Team All-American

What is Mindful Running?

 

Regular running and mindful running are very different. The mind-body connection is what makes them different. The mind and the body are not separate. Mindful running is the practice of being profoundly aware of what your mind and body are doing together. It’s being mindful while you run.

When you run, mindfully, you are not just putting one foot in front of the other. As a mindful runner, you visualize yourself running, breathing deeply, clearly in touch with your thoughts and feelings as the propelling motion comes from not just your legs but also from deep inside you.

Most people go about their running closed off or disconnected from their surroundings. They keep their heads down, uninterested in deviating from the safety of their autopilot style of running. Actually, the opposite allows your mind to expand to its potential. Engage your powers of observation and curiosity when you run. Keep your mind open to new sights and observe nature or the environment where you run. The energy created by taking in such surroundings with your senses literally boosts your overall physical power.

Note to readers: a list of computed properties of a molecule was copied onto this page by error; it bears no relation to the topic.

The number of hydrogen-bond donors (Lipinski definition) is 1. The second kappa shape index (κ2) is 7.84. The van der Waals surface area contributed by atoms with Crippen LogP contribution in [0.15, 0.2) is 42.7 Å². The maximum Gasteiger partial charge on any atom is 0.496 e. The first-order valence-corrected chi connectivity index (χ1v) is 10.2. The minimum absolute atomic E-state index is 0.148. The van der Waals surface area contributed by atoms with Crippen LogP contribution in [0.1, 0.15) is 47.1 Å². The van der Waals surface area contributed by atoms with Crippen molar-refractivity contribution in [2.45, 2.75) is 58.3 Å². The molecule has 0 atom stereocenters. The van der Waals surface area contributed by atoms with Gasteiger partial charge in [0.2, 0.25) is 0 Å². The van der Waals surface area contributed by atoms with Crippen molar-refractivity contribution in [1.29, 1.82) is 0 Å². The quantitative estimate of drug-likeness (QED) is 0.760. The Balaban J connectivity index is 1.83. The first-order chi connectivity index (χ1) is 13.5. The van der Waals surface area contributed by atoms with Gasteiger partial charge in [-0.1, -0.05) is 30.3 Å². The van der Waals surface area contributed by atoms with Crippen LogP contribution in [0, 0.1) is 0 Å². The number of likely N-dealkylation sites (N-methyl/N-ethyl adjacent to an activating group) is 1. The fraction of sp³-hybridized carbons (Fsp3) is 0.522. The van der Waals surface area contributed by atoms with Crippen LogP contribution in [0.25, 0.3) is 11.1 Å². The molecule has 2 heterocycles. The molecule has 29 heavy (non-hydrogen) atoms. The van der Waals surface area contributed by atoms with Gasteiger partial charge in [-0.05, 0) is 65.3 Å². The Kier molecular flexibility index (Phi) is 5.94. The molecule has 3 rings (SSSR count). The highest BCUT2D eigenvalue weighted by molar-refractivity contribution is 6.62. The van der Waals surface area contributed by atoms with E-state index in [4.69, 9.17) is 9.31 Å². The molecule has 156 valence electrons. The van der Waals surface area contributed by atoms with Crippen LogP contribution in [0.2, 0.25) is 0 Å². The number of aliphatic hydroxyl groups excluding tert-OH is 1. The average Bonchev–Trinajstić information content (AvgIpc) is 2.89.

Here are some questions to think about…

What do you hear on your run?

What do you see on your run?

What do you smell on your run?

What do you feel on your run?

What do you taste on your run?

In everything you do, not only running, regularly ask yourself these questions to stay connected with your inner consciousness.

Pay enough attention to your surroundings that they become part of the running experience instead of a distraction.

By practicing mindful running, mindfulness will become a habit in other areas of your life.

This kind of intense focus improves performance and even leads to better health. The human brain is always evolving. It does this when it is given a mental challenge, such as mindful running.

Practice mindfulness in everything you do.

Challenge your mind today and embrace the moment.

So what do you have to lose? Nothing. Do it!

Run mindfully. Live mindfully.

Yours in training,

Coach Scott Fishman

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